Originally scheduled for February 10
There are a variety of seasons during the year,
but none carries with it such dread as the phrase “tax season.”
Merely mentioning that phrase can produce groans of anguish among
grown men. One reason for this comes from the fact that tax returns
place quite a burden on the memory.
One such pardon comes from a variety
of tax forms themselves. There are, quite literally, hundreds of
different forms that can be filled out which are appropriate for
your taxes. It is your responsibility to remember which forms you
need, fill them out, and turn them in. Presuming that you know which
form you need, can you always remember the number that goes with it?
Once you have the right form, of
course, you have to fill it out. Income tax forms are not noted for
their simplicity and ease of use. In fact, the phrase “complex tax
form” is redundant. It is not by accident that most of us use a
computer to aid in the process.
That’s enough to really test your memory. It’s
also enough to make you impressed with the CPA who fills out your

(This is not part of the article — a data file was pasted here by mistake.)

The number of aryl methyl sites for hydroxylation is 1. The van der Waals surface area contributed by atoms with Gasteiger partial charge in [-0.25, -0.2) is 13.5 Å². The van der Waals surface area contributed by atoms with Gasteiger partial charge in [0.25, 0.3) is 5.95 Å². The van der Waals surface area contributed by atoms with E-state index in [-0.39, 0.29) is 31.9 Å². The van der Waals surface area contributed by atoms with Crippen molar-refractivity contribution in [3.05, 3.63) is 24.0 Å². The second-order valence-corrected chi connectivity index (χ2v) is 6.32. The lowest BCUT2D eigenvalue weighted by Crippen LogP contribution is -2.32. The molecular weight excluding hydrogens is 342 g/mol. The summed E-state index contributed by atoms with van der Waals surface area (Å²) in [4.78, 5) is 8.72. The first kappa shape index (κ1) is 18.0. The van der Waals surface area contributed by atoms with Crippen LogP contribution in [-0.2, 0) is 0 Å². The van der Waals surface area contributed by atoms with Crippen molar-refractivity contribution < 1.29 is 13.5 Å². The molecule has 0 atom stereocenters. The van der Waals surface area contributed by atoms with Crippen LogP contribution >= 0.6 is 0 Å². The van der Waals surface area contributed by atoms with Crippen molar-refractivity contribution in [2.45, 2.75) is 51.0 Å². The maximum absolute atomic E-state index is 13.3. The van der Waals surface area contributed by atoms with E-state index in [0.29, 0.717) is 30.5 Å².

tax forms for you. It gives rise to such parodies as the form 1040EZ
- which had two lines. First, write down how much money you made.
Second, send it in.
Humor aside, there are reasons why it is hard
to remember which form and how to use it. For example:
You only do this once a year. It’s
not something particularly pleasant, nor is it particularly
interesting. So you wind up learning each year what you forgot from
In particular, the details on each
form can be confusing – and change every tax year. If you wanted to
design a system that would cause memory lapses, our tax system would
be a good example.
There is also an emotional reason.
You want to avoid doing your taxes, because your taxes cost you
Communion carries with it the opposite
characteristics. It was designed to be easy to remember, for it is
the memorial of our Lord’s sacrifice on the Cross.
Communion is taken much more
frequently than once a year in most churches. The apostles and the
early church took communion at least once a week, and there is
evidence that they did so even more frequently. Frequent repetition
aids the memory.
The details of communion are simple.
The bread represents his broken body; the cup represents his shed
blood. By taking these elements, you are remembering what he did for
you on the cross.
It is something that you should
want to do. Some of us are of the school which says, “let sleeping
worms lie,” but those with any wisdom know that it is necessary to
get your sins forgiven. Therefore you examine yourself. And upon
that examination, you take communion, remembering the forgiveness of
Communion: it is simple, easy to remember — and
profound. As you partake, given the serious attention it deserves.